Most people like a well written mystery story, where they can try and work out the ending. In real life, mysteries can be far more frustrating and sometimes without an ending. This seemed to be the case when two plaques were removed from a gate at Chesworth Farm during the riverside fields’ project.
The plaques were fascinating as they referred to Pops and Jinks and commemorated the lives of Frank and Eileen Dunn.
Despite a great deal of effort over a period of several weeks last summer, the attempt to make contact with any local family or find out who were Pops and Jinks failed. It looked like we’d never know. Then out of the blue, there was a knock on the door of the Head Countryside Warden’s home and there, standing on the doorstep, was a lady, who wanted to know what had happened to the plaques.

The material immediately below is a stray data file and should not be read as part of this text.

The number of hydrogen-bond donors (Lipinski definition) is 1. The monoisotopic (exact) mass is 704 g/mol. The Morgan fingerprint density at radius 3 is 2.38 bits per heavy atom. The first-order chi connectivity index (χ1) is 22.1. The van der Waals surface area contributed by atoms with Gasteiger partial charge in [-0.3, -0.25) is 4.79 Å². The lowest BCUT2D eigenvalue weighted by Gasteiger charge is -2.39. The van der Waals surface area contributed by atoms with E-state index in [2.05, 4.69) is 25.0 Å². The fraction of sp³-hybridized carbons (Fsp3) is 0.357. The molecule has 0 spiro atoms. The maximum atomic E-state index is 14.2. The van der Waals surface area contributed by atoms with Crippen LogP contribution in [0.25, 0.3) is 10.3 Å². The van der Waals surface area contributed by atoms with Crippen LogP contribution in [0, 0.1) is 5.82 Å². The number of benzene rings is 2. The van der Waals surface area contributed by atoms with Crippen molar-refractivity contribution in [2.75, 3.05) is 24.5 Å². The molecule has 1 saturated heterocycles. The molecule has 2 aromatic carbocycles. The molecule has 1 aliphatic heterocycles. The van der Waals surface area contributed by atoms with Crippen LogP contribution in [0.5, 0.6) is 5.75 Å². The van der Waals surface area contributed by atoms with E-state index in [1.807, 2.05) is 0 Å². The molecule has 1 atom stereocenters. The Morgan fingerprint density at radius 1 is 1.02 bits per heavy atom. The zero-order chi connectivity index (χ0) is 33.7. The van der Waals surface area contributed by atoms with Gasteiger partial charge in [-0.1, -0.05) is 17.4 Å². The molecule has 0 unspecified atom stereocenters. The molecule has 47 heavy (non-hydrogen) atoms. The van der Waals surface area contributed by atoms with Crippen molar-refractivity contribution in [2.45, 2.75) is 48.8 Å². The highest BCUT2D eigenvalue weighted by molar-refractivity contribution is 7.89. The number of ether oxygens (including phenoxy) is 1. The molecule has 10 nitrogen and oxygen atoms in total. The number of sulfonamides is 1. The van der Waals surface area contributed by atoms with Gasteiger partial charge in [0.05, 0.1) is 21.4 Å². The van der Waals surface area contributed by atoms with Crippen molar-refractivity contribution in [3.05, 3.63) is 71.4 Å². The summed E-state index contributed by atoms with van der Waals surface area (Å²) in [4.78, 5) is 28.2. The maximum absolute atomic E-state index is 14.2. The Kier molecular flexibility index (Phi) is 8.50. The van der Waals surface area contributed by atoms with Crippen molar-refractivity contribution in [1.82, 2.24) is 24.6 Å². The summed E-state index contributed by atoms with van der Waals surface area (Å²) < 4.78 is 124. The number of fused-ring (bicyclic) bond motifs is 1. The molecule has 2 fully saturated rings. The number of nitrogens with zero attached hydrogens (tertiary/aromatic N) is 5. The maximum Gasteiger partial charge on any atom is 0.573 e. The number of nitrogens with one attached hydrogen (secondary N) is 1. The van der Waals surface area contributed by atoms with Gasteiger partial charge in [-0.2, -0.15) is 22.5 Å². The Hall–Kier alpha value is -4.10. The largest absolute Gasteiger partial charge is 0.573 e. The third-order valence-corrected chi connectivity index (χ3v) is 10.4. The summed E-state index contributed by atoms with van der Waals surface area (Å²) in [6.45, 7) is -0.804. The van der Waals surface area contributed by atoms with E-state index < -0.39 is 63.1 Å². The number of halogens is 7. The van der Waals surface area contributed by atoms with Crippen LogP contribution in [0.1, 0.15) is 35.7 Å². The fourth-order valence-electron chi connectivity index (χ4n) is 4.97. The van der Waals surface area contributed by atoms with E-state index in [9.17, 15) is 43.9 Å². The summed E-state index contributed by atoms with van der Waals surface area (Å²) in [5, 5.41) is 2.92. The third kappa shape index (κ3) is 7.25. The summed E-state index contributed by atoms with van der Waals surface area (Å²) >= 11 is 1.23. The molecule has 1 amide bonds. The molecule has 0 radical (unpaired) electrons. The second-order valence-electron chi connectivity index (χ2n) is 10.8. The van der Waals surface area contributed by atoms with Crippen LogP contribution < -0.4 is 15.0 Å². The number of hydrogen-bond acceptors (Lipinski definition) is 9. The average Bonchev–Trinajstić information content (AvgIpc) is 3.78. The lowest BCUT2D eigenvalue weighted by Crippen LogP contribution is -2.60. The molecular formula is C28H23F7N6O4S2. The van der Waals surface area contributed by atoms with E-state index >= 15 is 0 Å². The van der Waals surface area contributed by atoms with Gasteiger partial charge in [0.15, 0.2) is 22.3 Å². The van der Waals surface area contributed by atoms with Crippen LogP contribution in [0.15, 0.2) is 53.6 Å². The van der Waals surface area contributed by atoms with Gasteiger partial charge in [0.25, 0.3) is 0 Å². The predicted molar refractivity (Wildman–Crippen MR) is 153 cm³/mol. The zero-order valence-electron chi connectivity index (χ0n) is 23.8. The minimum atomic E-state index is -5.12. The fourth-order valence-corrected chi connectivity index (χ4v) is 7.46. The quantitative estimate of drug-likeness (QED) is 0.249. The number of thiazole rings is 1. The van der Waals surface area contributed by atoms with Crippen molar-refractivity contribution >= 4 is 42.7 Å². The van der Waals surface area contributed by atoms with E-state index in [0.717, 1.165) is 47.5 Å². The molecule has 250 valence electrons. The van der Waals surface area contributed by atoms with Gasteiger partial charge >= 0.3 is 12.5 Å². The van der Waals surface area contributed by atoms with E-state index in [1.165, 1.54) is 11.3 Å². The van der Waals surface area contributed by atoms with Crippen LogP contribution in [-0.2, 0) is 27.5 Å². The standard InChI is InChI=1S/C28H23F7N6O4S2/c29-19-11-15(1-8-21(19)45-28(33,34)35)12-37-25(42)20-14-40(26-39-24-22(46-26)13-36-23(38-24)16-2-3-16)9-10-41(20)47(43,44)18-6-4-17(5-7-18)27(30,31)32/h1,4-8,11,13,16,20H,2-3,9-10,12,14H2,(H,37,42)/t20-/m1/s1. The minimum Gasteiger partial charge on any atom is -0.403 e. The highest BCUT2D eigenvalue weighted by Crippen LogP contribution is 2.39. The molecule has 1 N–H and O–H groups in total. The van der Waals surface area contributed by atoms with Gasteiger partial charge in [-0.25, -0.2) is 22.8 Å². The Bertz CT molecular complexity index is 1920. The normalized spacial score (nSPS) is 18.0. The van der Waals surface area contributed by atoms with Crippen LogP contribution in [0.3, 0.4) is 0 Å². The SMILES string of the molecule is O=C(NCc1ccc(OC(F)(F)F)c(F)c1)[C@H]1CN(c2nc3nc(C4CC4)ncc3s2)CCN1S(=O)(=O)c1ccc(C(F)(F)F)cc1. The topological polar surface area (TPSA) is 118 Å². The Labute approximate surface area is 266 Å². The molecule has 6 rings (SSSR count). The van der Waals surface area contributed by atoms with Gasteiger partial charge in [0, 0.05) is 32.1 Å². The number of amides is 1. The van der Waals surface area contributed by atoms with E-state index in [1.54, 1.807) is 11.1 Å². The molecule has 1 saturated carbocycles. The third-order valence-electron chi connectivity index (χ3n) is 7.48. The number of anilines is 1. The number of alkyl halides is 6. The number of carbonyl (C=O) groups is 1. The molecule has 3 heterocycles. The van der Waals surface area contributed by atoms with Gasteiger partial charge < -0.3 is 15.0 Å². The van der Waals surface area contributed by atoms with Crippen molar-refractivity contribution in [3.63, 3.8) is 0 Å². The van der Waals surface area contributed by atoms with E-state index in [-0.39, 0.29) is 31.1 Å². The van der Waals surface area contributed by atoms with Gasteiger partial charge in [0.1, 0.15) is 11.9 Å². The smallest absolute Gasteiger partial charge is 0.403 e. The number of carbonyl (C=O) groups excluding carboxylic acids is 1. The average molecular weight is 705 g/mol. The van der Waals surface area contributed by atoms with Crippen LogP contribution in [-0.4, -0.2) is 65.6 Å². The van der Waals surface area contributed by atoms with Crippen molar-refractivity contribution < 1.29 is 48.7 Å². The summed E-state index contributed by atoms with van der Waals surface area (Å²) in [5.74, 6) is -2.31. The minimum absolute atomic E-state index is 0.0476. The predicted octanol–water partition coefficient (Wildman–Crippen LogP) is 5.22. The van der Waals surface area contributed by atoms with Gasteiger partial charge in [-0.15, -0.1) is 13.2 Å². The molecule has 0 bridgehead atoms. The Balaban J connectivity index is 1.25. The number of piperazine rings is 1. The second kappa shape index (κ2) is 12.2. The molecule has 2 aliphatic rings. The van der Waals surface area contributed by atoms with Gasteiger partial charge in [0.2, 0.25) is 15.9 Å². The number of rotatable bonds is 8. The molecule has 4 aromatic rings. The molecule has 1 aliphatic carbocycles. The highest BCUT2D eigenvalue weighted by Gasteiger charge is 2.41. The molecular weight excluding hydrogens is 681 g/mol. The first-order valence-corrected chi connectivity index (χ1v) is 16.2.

It was Kate, one the daughters of Pops and Jinks, who left Horsham some time ago. She’d been asked to call in at the Farm to lay some flowers from her youngest son’s wedding in memory of his grandparents. The plaques had been fixed to the gate in memory of her parents and she thought that the plaques might have been lost or destroyed. She was delighted to discover that the plaques had survived.
Last week, Frank and Eileen’s two daughters, Judi and Kate, together with their husbands returned to Chesworth Farm and the plaques were placed in a prominent position on the boardwalk in the riverside fields. It was also a time to reminisce about the family’s time in Horsham from 1966 onwards and even meet some acquaintances from the past. It was a lovely afternoon and the mystery was solved at last.
Pops and Jinks are remembered on August 11, their wedding day, every year in the Memorial Book at St Mary’s Church but, more importantly, their memorials are back in their rightful place on the Chesworth Farm that they loved.
Story and pictures contributed by the Friends of Chesworth Farm